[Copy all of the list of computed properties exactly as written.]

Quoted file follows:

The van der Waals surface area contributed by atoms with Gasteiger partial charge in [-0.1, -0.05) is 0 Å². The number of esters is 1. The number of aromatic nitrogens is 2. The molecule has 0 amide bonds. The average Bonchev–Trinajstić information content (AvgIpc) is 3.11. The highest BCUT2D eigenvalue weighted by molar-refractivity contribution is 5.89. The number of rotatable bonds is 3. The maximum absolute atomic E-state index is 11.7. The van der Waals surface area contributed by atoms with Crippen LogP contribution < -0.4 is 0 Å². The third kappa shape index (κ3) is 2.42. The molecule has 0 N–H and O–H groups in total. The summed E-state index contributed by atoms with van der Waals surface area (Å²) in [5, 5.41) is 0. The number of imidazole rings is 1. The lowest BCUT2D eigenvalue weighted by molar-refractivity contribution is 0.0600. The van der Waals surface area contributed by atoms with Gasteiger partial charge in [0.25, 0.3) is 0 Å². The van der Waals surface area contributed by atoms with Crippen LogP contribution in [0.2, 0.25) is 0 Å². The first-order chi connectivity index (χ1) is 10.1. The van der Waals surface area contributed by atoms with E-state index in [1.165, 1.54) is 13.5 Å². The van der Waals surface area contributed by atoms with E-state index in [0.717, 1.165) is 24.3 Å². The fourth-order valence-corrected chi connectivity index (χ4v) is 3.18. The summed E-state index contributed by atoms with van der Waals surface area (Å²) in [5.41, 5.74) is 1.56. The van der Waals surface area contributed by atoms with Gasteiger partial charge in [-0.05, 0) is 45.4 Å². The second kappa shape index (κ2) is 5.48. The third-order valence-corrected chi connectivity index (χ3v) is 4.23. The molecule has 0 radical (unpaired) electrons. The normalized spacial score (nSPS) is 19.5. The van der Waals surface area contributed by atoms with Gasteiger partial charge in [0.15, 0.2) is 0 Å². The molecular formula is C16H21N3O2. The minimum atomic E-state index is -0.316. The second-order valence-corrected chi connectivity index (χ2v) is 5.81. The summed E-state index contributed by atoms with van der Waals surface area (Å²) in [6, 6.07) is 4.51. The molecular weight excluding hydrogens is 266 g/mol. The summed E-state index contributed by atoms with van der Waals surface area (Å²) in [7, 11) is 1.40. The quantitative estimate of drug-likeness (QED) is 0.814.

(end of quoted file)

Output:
The van der Waals surface area contributed by atoms with Gasteiger partial charge in [-0.1, -0.05) is 0 Å². The number of esters is 1. The number of aromatic nitrogens is 2. The molecule has 0 amide bonds. The average Bonchev–Trinajstić information content (AvgIpc) is 3.11. The highest BCUT2D eigenvalue weighted by molar-refractivity contribution is 5.89. The number of rotatable bonds is 3. The maximum absolute atomic E-state index is 11.7. The van der Waals surface area contributed by atoms with Crippen LogP contribution < -0.4 is 0 Å². The third kappa shape index (κ3) is 2.42. The molecule has 0 N–H and O–H groups in total. The summed E-state index contributed by atoms with van der Waals surface area (Å²) in [5, 5.41) is 0. The number of imidazole rings is 1. The lowest BCUT2D eigenvalue weighted by molar-refractivity contribution is 0.0600. The van der Waals surface area contributed by atoms with Gasteiger partial charge in [0.25, 0.3) is 0 Å². The van der Waals surface area contributed by atoms with Crippen LogP contribution in [0.2, 0.25) is 0 Å². The first-order chi connectivity index (χ1) is 10.1. The van der Waals surface area contributed by atoms with E-state index in [1.165, 1.54) is 13.5 Å². The van der Waals surface area contributed by atoms with E-state index in [0.717, 1.165) is 24.3 Å². The fourth-order valence-corrected chi connectivity index (χ4v) is 3.18. The summed E-state index contributed by atoms with van der Waals surface area (Å²) in [5.41, 5.74) is 1.56. The van der Waals surface area contributed by atoms with Gasteiger partial charge in [-0.05, 0) is 45.4 Å². The second kappa shape index (κ2) is 5.48. The third-order valence-corrected chi connectivity index (χ3v) is 4.23. The molecule has 0 radical (unpaired) electrons. The normalized spacial score (nSPS) is 19.5. The van der Waals surface area contributed by atoms with Gasteiger partial charge in [0.15, 0.2) is 0 Å². The molecular formula is C16H21N3O2. The minimum atomic E-state index is -0.316. The second-order valence-corrected chi connectivity index (χ2v) is 5.81. The summed E-state index contributed by atoms with van der Waals surface area (Å²) in [6, 6.07) is 4.51. The molecular weight excluding hydrogens is 266 g/mol. The summed E-state index contributed by atoms with van der Waals surface area (Å²) in [7, 11) is 1.40. The quantitative estimate of drug-likeness (QED) is 0.814.